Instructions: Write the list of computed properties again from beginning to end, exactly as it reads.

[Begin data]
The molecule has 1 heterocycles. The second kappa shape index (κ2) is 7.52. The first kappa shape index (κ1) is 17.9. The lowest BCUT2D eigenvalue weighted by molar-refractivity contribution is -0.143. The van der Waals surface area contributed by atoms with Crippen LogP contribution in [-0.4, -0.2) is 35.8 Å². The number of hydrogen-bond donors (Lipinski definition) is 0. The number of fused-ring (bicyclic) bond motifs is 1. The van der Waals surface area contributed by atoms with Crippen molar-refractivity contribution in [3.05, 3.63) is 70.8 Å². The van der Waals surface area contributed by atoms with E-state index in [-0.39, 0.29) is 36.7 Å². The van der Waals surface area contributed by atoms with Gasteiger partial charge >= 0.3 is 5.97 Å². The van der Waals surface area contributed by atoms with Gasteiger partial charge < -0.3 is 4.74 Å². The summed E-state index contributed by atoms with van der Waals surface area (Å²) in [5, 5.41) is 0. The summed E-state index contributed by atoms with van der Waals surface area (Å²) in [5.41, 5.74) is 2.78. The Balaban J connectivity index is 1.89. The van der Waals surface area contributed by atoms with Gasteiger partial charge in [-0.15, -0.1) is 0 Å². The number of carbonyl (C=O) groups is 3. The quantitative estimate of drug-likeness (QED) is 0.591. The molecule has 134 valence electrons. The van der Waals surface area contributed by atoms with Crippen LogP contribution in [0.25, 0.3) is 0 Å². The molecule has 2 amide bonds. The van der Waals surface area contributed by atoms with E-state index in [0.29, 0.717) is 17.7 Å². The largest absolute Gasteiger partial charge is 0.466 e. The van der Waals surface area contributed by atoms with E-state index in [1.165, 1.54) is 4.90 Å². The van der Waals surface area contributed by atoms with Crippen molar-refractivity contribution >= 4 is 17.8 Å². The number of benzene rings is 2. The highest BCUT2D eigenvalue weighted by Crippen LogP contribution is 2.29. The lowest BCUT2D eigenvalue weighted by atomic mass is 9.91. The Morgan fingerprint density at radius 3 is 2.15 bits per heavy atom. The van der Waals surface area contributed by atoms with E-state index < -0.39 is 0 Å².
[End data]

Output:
The molecule has 1 heterocycles. The second kappa shape index (κ2) is 7.52. The first kappa shape index (κ1) is 17.9. The lowest BCUT2D eigenvalue weighted by molar-refractivity contribution is -0.143. The van der Waals surface area contributed by atoms with Crippen LogP contribution in [-0.4, -0.2) is 35.8 Å². The number of hydrogen-bond donors (Lipinski definition) is 0. The number of fused-ring (bicyclic) bond motifs is 1. The van der Waals surface area contributed by atoms with Crippen molar-refractivity contribution in [3.05, 3.63) is 70.8 Å². The van der Waals surface area contributed by atoms with E-state index in [-0.39, 0.29) is 36.7 Å². The van der Waals surface area contributed by atoms with Gasteiger partial charge >= 0.3 is 5.97 Å². The van der Waals surface area contributed by atoms with Gasteiger partial charge < -0.3 is 4.74 Å². The summed E-state index contributed by atoms with van der Waals surface area (Å²) in [5, 5.41) is 0. The summed E-state index contributed by atoms with van der Waals surface area (Å²) in [5.41, 5.74) is 2.78. The Balaban J connectivity index is 1.89. The van der Waals surface area contributed by atoms with Gasteiger partial charge in [-0.15, -0.1) is 0 Å². The number of carbonyl (C=O) groups is 3. The quantitative estimate of drug-likeness (QED) is 0.591. The molecule has 134 valence electrons. The van der Waals surface area contributed by atoms with Crippen LogP contribution in [0.25, 0.3) is 0 Å². The molecule has 2 amide bonds. The van der Waals surface area contributed by atoms with E-state index in [0.29, 0.717) is 17.7 Å². The largest absolute Gasteiger partial charge is 0.466 e. The van der Waals surface area contributed by atoms with E-state index in [1.165, 1.54) is 4.90 Å². The van der Waals surface area contributed by atoms with Crippen molar-refractivity contribution >= 4 is 17.8 Å². The number of benzene rings is 2. The highest BCUT2D eigenvalue weighted by Crippen LogP contribution is 2.29. The lowest BCUT2D eigenvalue weighted by atomic mass is 9.91. The Morgan fingerprint density at radius 3 is 2.15 bits per heavy atom. The van der Waals surface area contributed by atoms with E-state index < -0.39 is 0 Å².